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Themes and Variations in Family Patterns

Digital History TOPIC ID 76

There were profound differences in the family patterns in New England, the Middle colonies, and the Chesapeake and southern-most colonies. In New England, a patriarchal conception of family life began to breakdown as early as the 1670s. In the Chesapeake and the Carolinas, a more stable patriarchal structure of relationships did not truly emerge until the mid-eighteenth century.

Demography partly explains these regional differences. After an initial period of high mortality, life expectancy in New England rose to levels comparable to our own. A healthful environment contributed to a very high birthrate (over half of New England children had nine or more siblings) and the first society in history in which grandparents were common. In the Chesapeake, in contrast, a high death rate and an unbalanced sex ratio made it impossible to establish the kind of stable, patriarchal families found in New England. During the seventeenth century, half of all marriages were broken within eight years, and most families consisted of a complicated assortment of step-parents, step-children, wards, and half-brothers and half-sisters. Not until the late-eighteenth century could a father be confident about his ability to pass property directly to his sons.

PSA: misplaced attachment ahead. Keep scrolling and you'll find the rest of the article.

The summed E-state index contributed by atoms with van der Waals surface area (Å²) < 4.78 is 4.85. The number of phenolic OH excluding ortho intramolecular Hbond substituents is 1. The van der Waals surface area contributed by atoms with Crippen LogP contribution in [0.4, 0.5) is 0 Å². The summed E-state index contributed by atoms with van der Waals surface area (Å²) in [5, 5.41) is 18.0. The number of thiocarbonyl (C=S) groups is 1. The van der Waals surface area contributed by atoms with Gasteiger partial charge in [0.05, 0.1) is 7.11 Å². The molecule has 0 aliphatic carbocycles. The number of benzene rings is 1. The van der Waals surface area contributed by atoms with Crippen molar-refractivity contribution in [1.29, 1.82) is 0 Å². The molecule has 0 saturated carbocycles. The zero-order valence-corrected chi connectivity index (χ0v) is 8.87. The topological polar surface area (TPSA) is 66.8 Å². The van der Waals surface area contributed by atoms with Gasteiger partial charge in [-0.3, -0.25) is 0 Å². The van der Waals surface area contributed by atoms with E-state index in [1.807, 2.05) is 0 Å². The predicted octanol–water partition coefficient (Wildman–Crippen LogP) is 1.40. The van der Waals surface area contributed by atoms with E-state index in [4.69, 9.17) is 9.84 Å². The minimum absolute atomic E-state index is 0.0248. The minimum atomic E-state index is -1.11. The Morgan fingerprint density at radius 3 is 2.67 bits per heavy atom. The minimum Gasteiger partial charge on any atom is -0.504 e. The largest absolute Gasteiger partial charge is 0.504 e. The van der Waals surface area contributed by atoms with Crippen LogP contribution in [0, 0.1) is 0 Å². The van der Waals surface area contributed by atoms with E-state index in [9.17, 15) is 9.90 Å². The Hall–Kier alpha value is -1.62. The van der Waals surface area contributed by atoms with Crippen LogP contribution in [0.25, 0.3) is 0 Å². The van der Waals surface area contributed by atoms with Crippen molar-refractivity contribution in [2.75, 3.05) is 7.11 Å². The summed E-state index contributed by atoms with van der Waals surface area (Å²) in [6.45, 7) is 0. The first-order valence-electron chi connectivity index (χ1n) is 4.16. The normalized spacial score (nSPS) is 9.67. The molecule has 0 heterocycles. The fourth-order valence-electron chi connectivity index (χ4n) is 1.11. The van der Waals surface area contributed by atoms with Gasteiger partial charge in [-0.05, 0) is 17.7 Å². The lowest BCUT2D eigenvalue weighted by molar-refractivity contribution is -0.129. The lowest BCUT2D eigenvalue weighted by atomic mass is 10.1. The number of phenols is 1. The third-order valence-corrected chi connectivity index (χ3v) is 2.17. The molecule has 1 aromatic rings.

Religious differences also contributed to divergent family patterns. Not nearly as anxious as the Puritans about infant depravity, Quaker families in Pennsylvania, Delaware, and New Jersey placed a far greater stress on maternal nurture than did Puritan families. Quakers also emphasized early autonomy for children. They provided daughters with an early dowry and sons with sufficient land to provide a basis for early independence.

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